Introduction This study examines 13 year olds' life satisfaction cross-nationally and investigates variation in its relationship with family affluence, and the impact of national income and income inequality on this relationship.
Methods Data from the 2006 Health Behaviour in School-aged Children: WHO-collaborative Study (N =58 352 across 35 countries) were analysed using multilevel linear and logistic regression for outcome measures life satisfaction score and binary high / low life satisfaction.
Results National income and income inequality were associated with national mean life satisfaction score and prevalence of high life satisfaction. The relationship between life satisfaction and family affluence was curvilinear and varied cross-nationally, for example, family affluence was not related to life satisfaction in Denmark and France, while steep relationships were seen in England, Lithuania, Macedonia, Turkey and Romania. When the data were modelled simultaneously, GDP (PPP US$) and Gini were not in themselves associated with the life satisfaction, however this relationship varied depending on young people's relative affluence. Socioeconomic inequalities were greatest- steepest gradients were seen- in poorer countries (lower GDP (PPP US$) and in countries with unequal income distribution (higher Gini score).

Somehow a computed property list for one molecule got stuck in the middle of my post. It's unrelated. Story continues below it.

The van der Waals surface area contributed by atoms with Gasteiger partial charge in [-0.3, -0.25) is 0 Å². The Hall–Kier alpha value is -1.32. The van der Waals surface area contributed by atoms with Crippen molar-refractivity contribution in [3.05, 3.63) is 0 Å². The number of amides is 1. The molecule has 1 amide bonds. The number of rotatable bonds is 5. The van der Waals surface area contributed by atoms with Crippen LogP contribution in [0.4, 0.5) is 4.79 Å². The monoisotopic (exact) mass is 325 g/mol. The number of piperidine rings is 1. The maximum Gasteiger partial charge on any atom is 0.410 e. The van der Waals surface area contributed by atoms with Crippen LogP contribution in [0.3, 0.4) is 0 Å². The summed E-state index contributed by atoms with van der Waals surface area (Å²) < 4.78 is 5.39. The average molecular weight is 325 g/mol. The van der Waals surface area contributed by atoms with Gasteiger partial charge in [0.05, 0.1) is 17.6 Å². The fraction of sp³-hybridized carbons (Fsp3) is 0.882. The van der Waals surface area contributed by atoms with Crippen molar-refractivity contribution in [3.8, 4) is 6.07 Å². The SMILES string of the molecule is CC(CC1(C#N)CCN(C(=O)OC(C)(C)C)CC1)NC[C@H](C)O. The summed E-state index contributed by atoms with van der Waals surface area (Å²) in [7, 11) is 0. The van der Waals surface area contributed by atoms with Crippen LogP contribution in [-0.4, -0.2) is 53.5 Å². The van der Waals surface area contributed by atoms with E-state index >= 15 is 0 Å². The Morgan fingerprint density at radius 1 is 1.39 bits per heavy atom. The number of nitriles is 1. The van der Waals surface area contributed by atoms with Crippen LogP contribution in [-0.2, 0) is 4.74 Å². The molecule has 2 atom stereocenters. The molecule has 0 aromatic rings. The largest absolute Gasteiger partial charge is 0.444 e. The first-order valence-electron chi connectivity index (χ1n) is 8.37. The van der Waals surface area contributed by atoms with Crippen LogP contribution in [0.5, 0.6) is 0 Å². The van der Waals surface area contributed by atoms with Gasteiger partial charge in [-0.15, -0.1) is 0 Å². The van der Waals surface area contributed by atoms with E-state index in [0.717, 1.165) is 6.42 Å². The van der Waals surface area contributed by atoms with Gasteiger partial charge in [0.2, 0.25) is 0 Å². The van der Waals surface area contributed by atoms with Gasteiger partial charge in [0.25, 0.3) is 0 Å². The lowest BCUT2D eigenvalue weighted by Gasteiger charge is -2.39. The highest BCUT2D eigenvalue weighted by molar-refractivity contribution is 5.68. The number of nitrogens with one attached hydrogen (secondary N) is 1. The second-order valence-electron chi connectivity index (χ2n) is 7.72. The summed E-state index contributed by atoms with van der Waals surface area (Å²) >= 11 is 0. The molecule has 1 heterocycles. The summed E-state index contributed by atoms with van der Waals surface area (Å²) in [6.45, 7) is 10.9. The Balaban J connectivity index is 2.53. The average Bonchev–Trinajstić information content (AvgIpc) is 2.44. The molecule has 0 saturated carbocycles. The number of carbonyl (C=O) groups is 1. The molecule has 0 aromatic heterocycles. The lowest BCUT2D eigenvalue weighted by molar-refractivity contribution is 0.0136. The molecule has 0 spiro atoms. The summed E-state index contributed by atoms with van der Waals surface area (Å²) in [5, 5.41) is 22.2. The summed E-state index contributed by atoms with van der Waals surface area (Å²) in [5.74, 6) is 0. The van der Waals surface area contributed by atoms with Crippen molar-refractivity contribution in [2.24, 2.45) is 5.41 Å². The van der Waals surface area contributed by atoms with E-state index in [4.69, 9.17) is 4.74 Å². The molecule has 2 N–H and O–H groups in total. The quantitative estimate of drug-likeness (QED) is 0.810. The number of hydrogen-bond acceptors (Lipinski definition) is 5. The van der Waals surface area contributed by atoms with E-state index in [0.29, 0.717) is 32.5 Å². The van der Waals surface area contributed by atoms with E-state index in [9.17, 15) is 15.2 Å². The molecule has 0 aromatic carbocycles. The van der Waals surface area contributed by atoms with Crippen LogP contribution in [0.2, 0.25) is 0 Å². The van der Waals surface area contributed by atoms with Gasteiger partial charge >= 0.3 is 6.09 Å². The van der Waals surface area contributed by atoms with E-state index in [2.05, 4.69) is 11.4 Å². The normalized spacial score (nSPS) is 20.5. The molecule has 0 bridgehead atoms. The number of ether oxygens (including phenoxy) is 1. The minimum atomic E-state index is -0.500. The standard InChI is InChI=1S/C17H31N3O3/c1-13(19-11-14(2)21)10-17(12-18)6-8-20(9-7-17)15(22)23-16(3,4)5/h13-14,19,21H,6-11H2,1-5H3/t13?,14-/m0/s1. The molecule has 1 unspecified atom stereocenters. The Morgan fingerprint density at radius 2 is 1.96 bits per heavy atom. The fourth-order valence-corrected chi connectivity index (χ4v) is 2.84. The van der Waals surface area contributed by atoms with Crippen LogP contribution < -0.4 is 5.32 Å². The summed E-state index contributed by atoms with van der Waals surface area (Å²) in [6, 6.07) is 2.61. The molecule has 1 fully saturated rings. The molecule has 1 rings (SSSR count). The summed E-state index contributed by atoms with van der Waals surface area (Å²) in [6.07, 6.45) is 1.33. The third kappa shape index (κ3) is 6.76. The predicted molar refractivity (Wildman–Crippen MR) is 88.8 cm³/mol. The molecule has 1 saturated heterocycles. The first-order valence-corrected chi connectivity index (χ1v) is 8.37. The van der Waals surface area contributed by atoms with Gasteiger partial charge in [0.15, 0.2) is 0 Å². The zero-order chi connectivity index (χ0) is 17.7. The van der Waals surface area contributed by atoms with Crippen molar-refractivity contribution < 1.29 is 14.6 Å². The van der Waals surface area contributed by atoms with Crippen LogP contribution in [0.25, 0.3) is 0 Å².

Conclusions The data were collected prior to the global economic recession and therefore this study may have underestimated current socioeconomic inequalities in life satisfaction and international variation in inequalities. As adolescence is a critical period where many patterns of health and health behaviour are formed, this study highlights the importance of monitoring cross-national inequalities and identifying and addressing national mediating factors during this life stage.